Polynesian Researches During a Residence of Nearly Eight Years in the Society and Sandwich Islands, Volume 1
Fisher, Son & Jackson, 1831 - 414 pages
Avis des internautes - Rédiger un commentaire
Aucun commentaire n'a été trouvé aux emplacements habituels.
Table des matières
Autres éditions - Tout afficher
Polynesian Researches During a Residence of Nearly Eight Years in ..., Volume 1
Affichage du livre entier - 1831
Polynesian Researches: During a Residence of Nearly Eight Years in ..., Volume 1
Affichage du livre entier - 1833
Polynesian Researches: During a Residence of Nearly Eight Years in the ...
Aucun aperçu disponible - 2019
Expressions et termes fréquents
according amusement appear Areois arms beautiful body branches bread-fruit called canoe carried ceremony chiefs cloth cocoa-nut colour considered continued covered death destroyed direction earth effect employed engaged exhibited existence feet females fish fixed flowers followed formed former formerly four frequently fruit gods hair hand head human idols inches individual influence inhabitants kind king land leaves less light means mountains natives night occasionally occasions offered origin ornamented party performed perhaps period person piece plantain planted practice prayers prepared present preserved priest principal probably rank received regarded remained remarkably resembling root round sacred Sandwich Islands seen seldom shell shore side singular Society sometimes soon South Sea Islands spirits spread stone supposed Taaroa Tahiti Tahitians taken temple tion traditions tree usually variety warriors whole wife wood
Page 331 - Of echoing hill or thicket have we heard Celestial voices, to the midnight air, Sole, or responsive...
Page 115 - He, having willed to produce various beings from his own divine substance, first with a thought created the waters, and placed in them a productive seed : that seed became an egg bright as gold, blazing like the luminary with a thousand beams ; and in that egg he was born himself, in the form of Brahma, the great forefather of all spirits.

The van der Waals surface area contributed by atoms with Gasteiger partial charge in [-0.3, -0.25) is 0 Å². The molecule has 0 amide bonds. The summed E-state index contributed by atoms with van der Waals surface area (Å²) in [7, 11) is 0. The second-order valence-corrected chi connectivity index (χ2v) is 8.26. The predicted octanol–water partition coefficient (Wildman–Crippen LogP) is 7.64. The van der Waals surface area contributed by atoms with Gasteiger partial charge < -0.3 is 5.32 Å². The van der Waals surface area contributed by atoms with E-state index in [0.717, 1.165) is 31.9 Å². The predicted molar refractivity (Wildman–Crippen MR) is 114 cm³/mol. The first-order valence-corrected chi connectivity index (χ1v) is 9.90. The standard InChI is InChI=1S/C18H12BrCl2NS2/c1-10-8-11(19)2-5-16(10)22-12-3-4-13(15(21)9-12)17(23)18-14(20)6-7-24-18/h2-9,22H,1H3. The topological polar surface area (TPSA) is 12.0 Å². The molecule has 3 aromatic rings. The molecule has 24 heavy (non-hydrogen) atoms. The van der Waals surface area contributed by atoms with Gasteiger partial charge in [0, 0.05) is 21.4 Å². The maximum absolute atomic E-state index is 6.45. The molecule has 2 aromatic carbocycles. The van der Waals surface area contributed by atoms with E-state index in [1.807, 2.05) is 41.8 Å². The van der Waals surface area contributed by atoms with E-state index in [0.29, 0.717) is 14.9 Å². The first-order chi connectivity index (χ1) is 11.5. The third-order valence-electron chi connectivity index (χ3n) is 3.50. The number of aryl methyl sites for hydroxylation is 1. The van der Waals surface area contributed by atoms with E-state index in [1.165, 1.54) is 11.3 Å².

Page 59 - Sometimes unite; the Indian nut* alone Is clothing, meat and trencher, drink and can, Boat, cable, sail, and needle, all in one.
Page 77 - Taaroa had made the world and mankind, he created the quadrupeds of the earth, the fowls of the air, and the fishes of the sea...
Page 115 - The waters are called nara, because they were the production of Nara, or the Spirit of God ; and, since they were his first ayana, or place of motion, he is thence named Narayana, or, moving on the waters.
Page 116 - In that egg the great power sat inactive a whole year of the Creator, at the close of which, by his thought alone, he caused the egg to divide itself. And from its two divisions he framed the heaven above, and the earth beneath ; in the midst, he placed the subtle ether, the eight regions, and the permanent receptacle of waters.
Page 40 - ... place a layer of the fruit, then stones, leaves, and fruit alternately, till the hole is nearly filled, when leaves and earth to the depth of several inches are spread over all. In rather more than half an hour, the bread-fruit is ready ; ' the outsides are, in general, nicely browned, and the inner part presents a white or yellowish cellular pulpy substance, in appearance slightly resembling the crumb of a wheaten loaf.
Page 87 - They divided the year into two seasons, of the Matarii, or Pleiades. The first they called Matarii i nia, Pleiades above. It commenced when, in the evening, these stars appeared on or near the horizon; and the half year, during which, immediately after sunset, they were seen above the horizon, was called Matarii i nia. The other season commenced when, at sunset, the stars were invisible, and continued until at that hour they appeared again above the horizon, This season was called Matarii i raro,...
Page 261 - The forehead and the back of the head, of the boys, were pressed upwards, so that the upper part of the skull appeared in the shape of a wedge. This, they said, was done, to add to the terror of their aspect, when they should become warriors.
Page 229 - With the exception of one or two, they have all, however, been discontinued, especially among the adults ; and the number of those followed by the children is greatly diminished. This is, on no account, matter of regret. When we consider the debasing tendency of many, and the inutility of others, we shall rather rejoice that much of the time of the adults is passed in more rational and beneficial pursuits.